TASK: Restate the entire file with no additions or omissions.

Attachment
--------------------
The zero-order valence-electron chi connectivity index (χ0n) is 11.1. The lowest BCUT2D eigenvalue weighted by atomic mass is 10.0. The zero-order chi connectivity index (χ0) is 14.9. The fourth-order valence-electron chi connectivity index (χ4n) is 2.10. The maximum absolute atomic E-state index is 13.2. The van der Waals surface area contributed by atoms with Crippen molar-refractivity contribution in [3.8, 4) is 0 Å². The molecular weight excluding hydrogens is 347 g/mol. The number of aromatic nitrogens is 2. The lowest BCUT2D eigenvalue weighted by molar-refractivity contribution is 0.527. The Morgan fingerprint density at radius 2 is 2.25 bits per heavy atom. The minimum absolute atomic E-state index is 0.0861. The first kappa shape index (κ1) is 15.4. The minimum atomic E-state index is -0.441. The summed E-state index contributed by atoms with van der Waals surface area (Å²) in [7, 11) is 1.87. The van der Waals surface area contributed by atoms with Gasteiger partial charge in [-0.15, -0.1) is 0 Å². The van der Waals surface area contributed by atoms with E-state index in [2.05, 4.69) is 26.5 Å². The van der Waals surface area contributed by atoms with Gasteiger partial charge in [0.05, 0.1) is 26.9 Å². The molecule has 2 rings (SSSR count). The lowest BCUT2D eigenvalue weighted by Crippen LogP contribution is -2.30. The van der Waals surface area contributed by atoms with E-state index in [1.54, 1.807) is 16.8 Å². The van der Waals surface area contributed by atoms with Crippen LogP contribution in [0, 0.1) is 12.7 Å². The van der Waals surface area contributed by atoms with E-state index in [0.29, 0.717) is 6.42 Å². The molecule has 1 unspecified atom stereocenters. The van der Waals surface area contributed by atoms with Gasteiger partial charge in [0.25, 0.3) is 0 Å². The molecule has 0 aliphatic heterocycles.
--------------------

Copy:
The zero-order valence-electron chi connectivity index (χ0n) is 11.1. The lowest BCUT2D eigenvalue weighted by atomic mass is 10.0. The zero-order chi connectivity index (χ0) is 14.9. The fourth-order valence-electron chi connectivity index (χ4n) is 2.10. The maximum absolute atomic E-state index is 13.2. The van der Waals surface area contributed by atoms with Crippen molar-refractivity contribution in [3.8, 4) is 0 Å². The molecular weight excluding hydrogens is 347 g/mol. The number of aromatic nitrogens is 2. The lowest BCUT2D eigenvalue weighted by molar-refractivity contribution is 0.527. The Morgan fingerprint density at radius 2 is 2.25 bits per heavy atom. The minimum absolute atomic E-state index is 0.0861. The first kappa shape index (κ1) is 15.4. The minimum atomic E-state index is -0.441. The summed E-state index contributed by atoms with van der Waals surface area (Å²) in [7, 11) is 1.87. The van der Waals surface area contributed by atoms with Gasteiger partial charge in [-0.15, -0.1) is 0 Å². The van der Waals surface area contributed by atoms with E-state index in [2.05, 4.69) is 26.5 Å². The van der Waals surface area contributed by atoms with Gasteiger partial charge in [0.05, 0.1) is 26.9 Å². The molecule has 2 rings (SSSR count). The lowest BCUT2D eigenvalue weighted by Crippen LogP contribution is -2.30. The van der Waals surface area contributed by atoms with E-state index in [1.54, 1.807) is 16.8 Å². The van der Waals surface area contributed by atoms with Crippen LogP contribution in [0, 0.1) is 12.7 Å². The van der Waals surface area contributed by atoms with E-state index in [0.29, 0.717) is 6.42 Å². The molecule has 1 unspecified atom stereocenters. The van der Waals surface area contributed by atoms with Gasteiger partial charge in [0.25, 0.3) is 0 Å². The molecule has 0 aliphatic heterocycles.